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Lame-Duck Hell

The post-election work session won’t only be busy and crowded. It could easily ruin what little economic recovery we’ve had.

The Capitol Rotunda(Chet Susslin)

When it comes to work product, the modern Congress has accepted a standard of minimalism and mediocrity that would make Philip Glass and Don Knotts blush.

Forget about party alignment and control of the 113th Congress. Forget about President Obama or Mitt Romney. Forget about polls, focus groups, super PACs, swing states, TV ads, running mates, voter registration, and dog-eat-dog politics. Wrap your head around this cruel and economically terrifying reality: The ever-expanding list of must-do items in the lame-duck Congress that will follow this year’s election could take 3 percentage points off America’s gross domestic product.

You read that right—3 percentage points. Not 3 percent, 3 percentage points. You think the Supreme Court decision about Obama’s health care law is big?


Not compared to this.

Permit a momentary movie digression. In my all-time favorite movie, Network, TV executive Frank Hackett (played by Robert Duvall) is explaining why corporate overlords are unhappy with eccentric TV newsman Howard Beale, who has called into question the legality of a pending transaction worth $2 billion to the corporation. Another executive, Diana Christensen (played by Faye Dunaway), is dismissive of the idea that the corporation’s CEO, Arthur Jensen, would fire Beale over some business deal.

Diana: “He may be unhappy, but he isn’t stupid enough to withdraw the No. 1 show on television out of pique.”

Frank: “$2 billion is not pique! That’s the wrath of God! And the wrath of God wants Howard Beale fired.”

To paraphrase, 3 points of GDP is not pique. It may not be the wrath of God, either. But it’s a helluva lot closer to the latter than the former. It is not an exaggeration to say the direction of the entire U.S. economy, not just in 2013, but for years hence, will hinge on decisions taken by this lame-duck Congress.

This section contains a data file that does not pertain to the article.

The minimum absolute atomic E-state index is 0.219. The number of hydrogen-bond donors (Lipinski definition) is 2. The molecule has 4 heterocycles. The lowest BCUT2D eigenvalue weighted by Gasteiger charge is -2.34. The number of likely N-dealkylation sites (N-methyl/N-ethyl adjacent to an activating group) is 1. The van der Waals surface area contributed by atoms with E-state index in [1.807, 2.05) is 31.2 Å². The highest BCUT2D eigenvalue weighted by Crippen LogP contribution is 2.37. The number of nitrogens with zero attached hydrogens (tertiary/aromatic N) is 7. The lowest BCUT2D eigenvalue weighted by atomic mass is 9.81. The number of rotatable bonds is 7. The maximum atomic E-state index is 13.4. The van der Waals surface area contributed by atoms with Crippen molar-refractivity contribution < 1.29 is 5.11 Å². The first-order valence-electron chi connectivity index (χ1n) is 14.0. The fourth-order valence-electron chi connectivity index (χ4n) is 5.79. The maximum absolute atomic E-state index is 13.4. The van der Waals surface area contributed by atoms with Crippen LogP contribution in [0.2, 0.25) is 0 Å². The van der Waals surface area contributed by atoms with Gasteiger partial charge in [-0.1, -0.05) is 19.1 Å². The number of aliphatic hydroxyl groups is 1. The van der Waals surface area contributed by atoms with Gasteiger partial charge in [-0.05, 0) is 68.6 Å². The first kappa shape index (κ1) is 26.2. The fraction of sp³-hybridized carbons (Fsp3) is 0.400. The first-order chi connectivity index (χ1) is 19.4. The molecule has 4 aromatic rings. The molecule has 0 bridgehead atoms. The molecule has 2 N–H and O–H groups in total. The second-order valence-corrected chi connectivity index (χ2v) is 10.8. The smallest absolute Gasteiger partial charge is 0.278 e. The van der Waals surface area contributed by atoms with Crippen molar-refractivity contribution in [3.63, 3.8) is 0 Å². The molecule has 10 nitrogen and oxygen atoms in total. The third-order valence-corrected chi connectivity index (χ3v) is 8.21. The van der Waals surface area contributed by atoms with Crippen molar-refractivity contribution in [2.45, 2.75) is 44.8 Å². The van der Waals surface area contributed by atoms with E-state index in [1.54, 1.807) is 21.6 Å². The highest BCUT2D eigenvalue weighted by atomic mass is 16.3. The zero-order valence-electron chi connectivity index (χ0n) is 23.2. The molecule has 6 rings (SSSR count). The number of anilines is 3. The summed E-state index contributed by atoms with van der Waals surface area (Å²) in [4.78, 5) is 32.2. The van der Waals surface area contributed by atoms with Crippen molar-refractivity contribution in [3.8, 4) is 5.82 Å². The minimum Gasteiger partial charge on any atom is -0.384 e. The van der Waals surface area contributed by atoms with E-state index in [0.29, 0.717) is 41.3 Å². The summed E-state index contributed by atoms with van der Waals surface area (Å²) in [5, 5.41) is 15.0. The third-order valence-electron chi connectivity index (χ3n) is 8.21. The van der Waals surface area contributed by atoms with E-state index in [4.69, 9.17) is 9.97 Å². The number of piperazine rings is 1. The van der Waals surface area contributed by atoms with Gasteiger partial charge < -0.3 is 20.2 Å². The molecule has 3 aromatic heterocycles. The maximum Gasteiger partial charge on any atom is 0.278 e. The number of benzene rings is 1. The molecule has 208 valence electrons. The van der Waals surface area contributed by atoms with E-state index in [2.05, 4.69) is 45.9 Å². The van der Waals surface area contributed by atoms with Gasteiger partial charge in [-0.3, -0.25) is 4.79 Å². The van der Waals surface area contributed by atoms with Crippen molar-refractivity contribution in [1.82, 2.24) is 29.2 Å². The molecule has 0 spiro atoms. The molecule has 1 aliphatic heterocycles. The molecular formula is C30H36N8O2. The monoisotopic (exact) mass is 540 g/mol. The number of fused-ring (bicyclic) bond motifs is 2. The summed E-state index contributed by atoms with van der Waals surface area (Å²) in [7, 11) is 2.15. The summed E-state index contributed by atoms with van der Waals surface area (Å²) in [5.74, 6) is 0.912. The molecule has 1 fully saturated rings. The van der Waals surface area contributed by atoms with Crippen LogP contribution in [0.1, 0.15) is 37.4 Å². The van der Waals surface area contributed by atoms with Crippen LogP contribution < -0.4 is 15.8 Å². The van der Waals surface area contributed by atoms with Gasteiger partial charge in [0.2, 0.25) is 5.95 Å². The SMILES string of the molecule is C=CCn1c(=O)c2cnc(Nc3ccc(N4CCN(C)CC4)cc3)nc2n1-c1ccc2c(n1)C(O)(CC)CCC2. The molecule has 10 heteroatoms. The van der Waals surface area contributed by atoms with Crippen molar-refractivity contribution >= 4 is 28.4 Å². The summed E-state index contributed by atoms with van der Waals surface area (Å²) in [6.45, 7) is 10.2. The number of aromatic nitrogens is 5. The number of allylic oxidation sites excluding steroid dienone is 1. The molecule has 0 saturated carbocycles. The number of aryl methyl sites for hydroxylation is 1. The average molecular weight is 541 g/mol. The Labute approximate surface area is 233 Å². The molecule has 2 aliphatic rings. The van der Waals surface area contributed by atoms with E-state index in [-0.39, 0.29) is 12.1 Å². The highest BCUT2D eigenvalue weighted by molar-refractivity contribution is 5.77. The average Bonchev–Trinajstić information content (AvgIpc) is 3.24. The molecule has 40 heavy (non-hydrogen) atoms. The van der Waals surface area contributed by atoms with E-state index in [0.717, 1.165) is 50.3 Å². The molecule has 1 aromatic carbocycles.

Prepare to be terrified. Here is the list and their rough economic heft. Many current tax cuts or preferences expire on Dec. 31. Let’s start there:

  • The Bush tax cuts (lowering marginal rates; cutting capital gains and dividend rates; easing itemization and exemptions, marriage penalty, and child tax credit relief). One-year impact: $166 billion.
  • The 2 percent Social Security payroll-tax cut. One-year impact: $125 billion.
  • The alternative minimum tax “patch.” One-year impact: $118 billion.
  • Tax cuts from the 2009 economic-growth/stimulus law. One-year impact: $21 billion.
  • Tax extenders for businesses. One-year impact: $20 billion.
  • Increasing the estate tax from 35 percent to 55 percent on those valued at more than $5 million. One-year impact: $13 billion.
  • 100 percent write-off for business investment. One-year impact: $8 billion.

The grand total falls just under $500 billion if you add $23 billion in new taxes linked to Obama’s health care law.

That’s only part of the nightmare lame-duck scenario.

  • The $1.2 trillion in spending cuts to discretionary accounts over 10 years must be identified and approved.
  • Approval of all 13 annual spending bills—worth roughly $1 trillion ($1.047 trillion according to the Budget Control Act, but House Republicans on Tuesday pressed for a cut to $1.028 trillion in spending, setting up immediate conflict with Senate Democrats).
  • The so-called “doc fix” that will protect Medicare-participating doctors from a scheduled 32 percent cut in reimbursements. One-year impact: $30 billion (roughly).
  • The transportation bill : The two-year Senate bill carries a $109 billion price tag and at least that much economic impact. Consensus estimates link 35,000 new jobs to every $1 billion spent on transportation.
  • A debt-ceiling increase: The current $14.3 trillion debt limit could be hit in late December and force Congress to cut more spending to find the votes to raise it. Republicans have vowed no increase without more spending cuts.

All this to be accomplished in just 25 days, the likely number of working days after the election. All this while sore losers pout, new winners arrive, hyperaggressives plot leadership campaigns, and everyone tries to flip their lousy office space.

Lexus has built part of its business model around persuading otherwise sensible people that Christmas is the very best time of year to buy a luxury car, using the slogan “A December to remember.”

It will be one like this city, this country, and this economy have never seen before.

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